Free trials can present a barrier to users that isn’t present with a freemium model — giving away your credit card details. Often, you’ll need to hand over your card details to the company in order to activate the free product or service trial, with your card being charged for the premium version if you don’t cancel in time. For organized people, this is no problem. But for some people, it creates an atmosphere of pressure. If you can structure your business around it, a freemium model is a great way to get people through the door. 

What Are the Benefits of a Freemium Business Model?

freemium business model: group of people happily discussing something

Adding a freemium product to your business model can bring you plenty of benefits. Here are some of the main positives of switching to a freemium business model, or introducing a free tier to your existing line up. 

Faster User Acquisition

People don’t like going through multiple steps to get something they want. By removing the need for someone to give you their payment details upfront, you simplify the process and shorten the customer journey. That means they can enjoy your product faster.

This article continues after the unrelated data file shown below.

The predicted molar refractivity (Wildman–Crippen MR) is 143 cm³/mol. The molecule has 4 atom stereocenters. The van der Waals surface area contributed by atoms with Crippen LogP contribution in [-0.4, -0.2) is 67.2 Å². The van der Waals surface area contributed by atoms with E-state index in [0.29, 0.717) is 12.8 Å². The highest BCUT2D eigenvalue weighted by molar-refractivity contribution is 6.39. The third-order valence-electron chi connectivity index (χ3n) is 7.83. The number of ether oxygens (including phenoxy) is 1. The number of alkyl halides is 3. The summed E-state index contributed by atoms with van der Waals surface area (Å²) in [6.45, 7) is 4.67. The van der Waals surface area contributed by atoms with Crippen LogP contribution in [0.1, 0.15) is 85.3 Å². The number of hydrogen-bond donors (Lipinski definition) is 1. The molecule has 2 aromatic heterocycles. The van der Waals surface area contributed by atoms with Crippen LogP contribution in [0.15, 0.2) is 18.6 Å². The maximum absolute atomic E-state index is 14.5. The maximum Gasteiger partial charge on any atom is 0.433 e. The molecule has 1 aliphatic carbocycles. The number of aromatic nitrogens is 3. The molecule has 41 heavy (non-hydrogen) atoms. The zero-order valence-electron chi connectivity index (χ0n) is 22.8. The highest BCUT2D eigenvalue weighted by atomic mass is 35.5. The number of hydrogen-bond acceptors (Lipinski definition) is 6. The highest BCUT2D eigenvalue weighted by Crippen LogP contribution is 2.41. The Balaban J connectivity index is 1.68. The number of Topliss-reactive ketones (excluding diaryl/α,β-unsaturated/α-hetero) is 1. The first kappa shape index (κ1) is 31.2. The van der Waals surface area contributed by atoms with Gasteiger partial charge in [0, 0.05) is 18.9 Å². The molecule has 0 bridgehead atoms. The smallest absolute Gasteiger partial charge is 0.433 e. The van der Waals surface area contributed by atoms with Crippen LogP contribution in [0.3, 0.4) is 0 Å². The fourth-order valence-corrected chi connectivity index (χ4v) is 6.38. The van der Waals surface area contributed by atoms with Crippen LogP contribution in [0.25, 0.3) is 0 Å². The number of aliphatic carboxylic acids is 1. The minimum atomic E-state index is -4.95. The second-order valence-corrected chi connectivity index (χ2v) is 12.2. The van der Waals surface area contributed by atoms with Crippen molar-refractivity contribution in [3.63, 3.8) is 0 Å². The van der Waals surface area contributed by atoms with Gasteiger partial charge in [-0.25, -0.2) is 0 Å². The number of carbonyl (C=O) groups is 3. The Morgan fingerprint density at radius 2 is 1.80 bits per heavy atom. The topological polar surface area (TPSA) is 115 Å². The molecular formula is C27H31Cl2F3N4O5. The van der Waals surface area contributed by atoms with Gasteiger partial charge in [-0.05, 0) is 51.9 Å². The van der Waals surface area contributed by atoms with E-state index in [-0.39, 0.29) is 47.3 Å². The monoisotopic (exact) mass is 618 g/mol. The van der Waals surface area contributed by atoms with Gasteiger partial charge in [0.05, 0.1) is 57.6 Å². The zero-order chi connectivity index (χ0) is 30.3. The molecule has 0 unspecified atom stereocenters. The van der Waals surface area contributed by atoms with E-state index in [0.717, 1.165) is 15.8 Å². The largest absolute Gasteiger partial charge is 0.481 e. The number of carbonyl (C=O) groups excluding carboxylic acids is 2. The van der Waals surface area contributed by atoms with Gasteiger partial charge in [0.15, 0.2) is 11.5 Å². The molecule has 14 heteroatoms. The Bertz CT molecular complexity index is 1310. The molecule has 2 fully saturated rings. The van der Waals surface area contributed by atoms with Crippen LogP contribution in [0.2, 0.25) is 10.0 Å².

Not only does this speed up the process for people who’ve made the decision to become customers, but it makes it easier for them to spread the word about you too. With no barriers in the way of signing up to your free service, it’s easier for people to refer potential customers by word of mouth. These referrals mean you can grow your user base even faster, which is great news if you have targets to hit to satisfy your board or potential investors.

Built-in Upsell Opportunities

Once someone’s part of your world, it’s easier to convince them they need the additional features in your paid version. Your free users are just as valuable as your paying customers, because they’re easier to convert than cold leads — plus you have plenty of opportunities to upsell to them. 

Don’t be afraid to show your free plan users what they’re missing. Offer them the chance to see where a premium feature could improve their experience with helpful tips and hints in your user interface, or showcase a new premium feature within your weekly email newsletter. Celebrate your free plan users, but always be mindful that they’re only a thoughtful suggestion or enticing offer away from becoming a premium tier user.